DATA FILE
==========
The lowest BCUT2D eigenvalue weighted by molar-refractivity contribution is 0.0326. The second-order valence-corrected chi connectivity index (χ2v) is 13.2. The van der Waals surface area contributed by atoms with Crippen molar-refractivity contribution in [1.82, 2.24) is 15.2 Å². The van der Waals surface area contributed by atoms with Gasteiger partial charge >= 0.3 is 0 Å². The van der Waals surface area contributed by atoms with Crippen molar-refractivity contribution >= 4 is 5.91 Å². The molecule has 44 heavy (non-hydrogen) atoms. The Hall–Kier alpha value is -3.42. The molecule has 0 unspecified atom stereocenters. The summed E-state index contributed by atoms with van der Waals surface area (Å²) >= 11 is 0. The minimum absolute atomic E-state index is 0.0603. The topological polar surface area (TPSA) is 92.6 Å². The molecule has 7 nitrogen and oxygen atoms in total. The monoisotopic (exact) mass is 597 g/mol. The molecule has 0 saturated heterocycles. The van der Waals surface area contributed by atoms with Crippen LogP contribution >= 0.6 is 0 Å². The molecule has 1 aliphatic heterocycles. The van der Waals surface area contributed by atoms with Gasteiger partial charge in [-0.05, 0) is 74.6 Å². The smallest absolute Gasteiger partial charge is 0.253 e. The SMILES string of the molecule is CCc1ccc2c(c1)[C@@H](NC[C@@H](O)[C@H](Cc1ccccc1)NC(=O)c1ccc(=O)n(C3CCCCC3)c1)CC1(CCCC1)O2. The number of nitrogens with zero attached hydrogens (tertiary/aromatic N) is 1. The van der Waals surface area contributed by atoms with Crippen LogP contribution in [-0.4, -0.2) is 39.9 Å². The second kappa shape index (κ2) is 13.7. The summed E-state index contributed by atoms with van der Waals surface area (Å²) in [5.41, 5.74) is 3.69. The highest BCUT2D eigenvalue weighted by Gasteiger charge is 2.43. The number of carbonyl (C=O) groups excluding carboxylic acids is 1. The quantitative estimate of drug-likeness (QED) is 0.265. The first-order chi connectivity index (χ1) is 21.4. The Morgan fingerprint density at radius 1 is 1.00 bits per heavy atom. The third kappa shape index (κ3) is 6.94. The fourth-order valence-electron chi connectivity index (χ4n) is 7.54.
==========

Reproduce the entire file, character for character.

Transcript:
The lowest BCUT2D eigenvalue weighted by molar-refractivity contribution is 0.0326. The second-order valence-corrected chi connectivity index (χ2v) is 13.2. The van der Waals surface area contributed by atoms with Crippen molar-refractivity contribution in [1.82, 2.24) is 15.2 Å². The van der Waals surface area contributed by atoms with Gasteiger partial charge >= 0.3 is 0 Å². The van der Waals surface area contributed by atoms with Crippen molar-refractivity contribution >= 4 is 5.91 Å². The molecule has 44 heavy (non-hydrogen) atoms. The Hall–Kier alpha value is -3.42. The molecule has 0 unspecified atom stereocenters. The summed E-state index contributed by atoms with van der Waals surface area (Å²) >= 11 is 0. The minimum absolute atomic E-state index is 0.0603. The topological polar surface area (TPSA) is 92.6 Å². The molecule has 7 nitrogen and oxygen atoms in total. The monoisotopic (exact) mass is 597 g/mol. The molecule has 0 saturated heterocycles. The van der Waals surface area contributed by atoms with Crippen LogP contribution >= 0.6 is 0 Å². The molecule has 1 aliphatic heterocycles. The van der Waals surface area contributed by atoms with Gasteiger partial charge in [-0.05, 0) is 74.6 Å². The smallest absolute Gasteiger partial charge is 0.253 e. The SMILES string of the molecule is CCc1ccc2c(c1)[C@@H](NC[C@@H](O)[C@H](Cc1ccccc1)NC(=O)c1ccc(=O)n(C3CCCCC3)c1)CC1(CCCC1)O2. The number of nitrogens with zero attached hydrogens (tertiary/aromatic N) is 1. The van der Waals surface area contributed by atoms with Crippen LogP contribution in [-0.4, -0.2) is 39.9 Å². The second kappa shape index (κ2) is 13.7. The summed E-state index contributed by atoms with van der Waals surface area (Å²) in [5.41, 5.74) is 3.69. The highest BCUT2D eigenvalue weighted by Gasteiger charge is 2.43. The number of carbonyl (C=O) groups excluding carboxylic acids is 1. The quantitative estimate of drug-likeness (QED) is 0.265. The first-order chi connectivity index (χ1) is 21.4. The Morgan fingerprint density at radius 1 is 1.00 bits per heavy atom. The third kappa shape index (κ3) is 6.94. The fourth-order valence-electron chi connectivity index (χ4n) is 7.54.